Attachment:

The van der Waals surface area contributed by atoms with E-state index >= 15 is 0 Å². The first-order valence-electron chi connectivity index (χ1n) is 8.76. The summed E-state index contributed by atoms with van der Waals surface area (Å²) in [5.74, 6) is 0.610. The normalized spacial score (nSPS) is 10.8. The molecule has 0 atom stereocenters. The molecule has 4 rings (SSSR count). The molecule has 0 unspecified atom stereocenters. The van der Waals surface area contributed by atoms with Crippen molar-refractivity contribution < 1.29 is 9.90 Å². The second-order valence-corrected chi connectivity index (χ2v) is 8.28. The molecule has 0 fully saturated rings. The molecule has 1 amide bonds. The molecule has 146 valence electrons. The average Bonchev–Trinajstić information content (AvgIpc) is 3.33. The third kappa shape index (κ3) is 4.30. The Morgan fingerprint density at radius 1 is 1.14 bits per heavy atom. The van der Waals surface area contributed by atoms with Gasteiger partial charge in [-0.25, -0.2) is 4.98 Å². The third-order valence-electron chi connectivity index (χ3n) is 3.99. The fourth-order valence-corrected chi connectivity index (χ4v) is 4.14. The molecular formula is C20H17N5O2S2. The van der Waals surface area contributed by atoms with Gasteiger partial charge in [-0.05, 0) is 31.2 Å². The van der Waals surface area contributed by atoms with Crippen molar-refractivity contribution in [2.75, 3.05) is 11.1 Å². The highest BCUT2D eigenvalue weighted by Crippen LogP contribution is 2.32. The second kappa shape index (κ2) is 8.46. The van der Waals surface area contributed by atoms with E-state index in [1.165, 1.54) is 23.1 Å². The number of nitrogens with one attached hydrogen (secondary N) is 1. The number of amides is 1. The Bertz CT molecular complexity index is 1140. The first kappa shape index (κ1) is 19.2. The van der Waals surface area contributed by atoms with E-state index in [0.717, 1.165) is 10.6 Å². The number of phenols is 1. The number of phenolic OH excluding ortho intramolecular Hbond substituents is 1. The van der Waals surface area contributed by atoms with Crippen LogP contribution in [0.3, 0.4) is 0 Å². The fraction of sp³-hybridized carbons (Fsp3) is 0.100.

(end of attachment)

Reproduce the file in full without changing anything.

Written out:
The van der Waals surface area contributed by atoms with E-state index >= 15 is 0 Å². The first-order valence-electron chi connectivity index (χ1n) is 8.76. The summed E-state index contributed by atoms with van der Waals surface area (Å²) in [5.74, 6) is 0.610. The normalized spacial score (nSPS) is 10.8. The molecule has 0 atom stereocenters. The molecule has 4 rings (SSSR count). The molecule has 0 unspecified atom stereocenters. The van der Waals surface area contributed by atoms with Crippen molar-refractivity contribution < 1.29 is 9.90 Å². The second-order valence-corrected chi connectivity index (χ2v) is 8.28. The molecule has 0 fully saturated rings. The molecule has 1 amide bonds. The molecule has 146 valence electrons. The average Bonchev–Trinajstić information content (AvgIpc) is 3.33. The third kappa shape index (κ3) is 4.30. The Morgan fingerprint density at radius 1 is 1.14 bits per heavy atom. The van der Waals surface area contributed by atoms with Gasteiger partial charge in [-0.25, -0.2) is 4.98 Å². The third-order valence-electron chi connectivity index (χ3n) is 3.99. The fourth-order valence-corrected chi connectivity index (χ4v) is 4.14. The molecular formula is C20H17N5O2S2. The van der Waals surface area contributed by atoms with Gasteiger partial charge in [-0.05, 0) is 31.2 Å². The van der Waals surface area contributed by atoms with Crippen molar-refractivity contribution in [2.75, 3.05) is 11.1 Å². The highest BCUT2D eigenvalue weighted by Crippen LogP contribution is 2.32. The second kappa shape index (κ2) is 8.46. The van der Waals surface area contributed by atoms with E-state index in [1.165, 1.54) is 23.1 Å². The number of nitrogens with one attached hydrogen (secondary N) is 1. The number of amides is 1. The Bertz CT molecular complexity index is 1140. The first kappa shape index (κ1) is 19.2. The van der Waals surface area contributed by atoms with E-state index in [0.717, 1.165) is 10.6 Å². The number of phenols is 1. The number of phenolic OH excluding ortho intramolecular Hbond substituents is 1. The van der Waals surface area contributed by atoms with Crippen LogP contribution in [0.3, 0.4) is 0 Å². The fraction of sp³-hybridized carbons (Fsp3) is 0.100.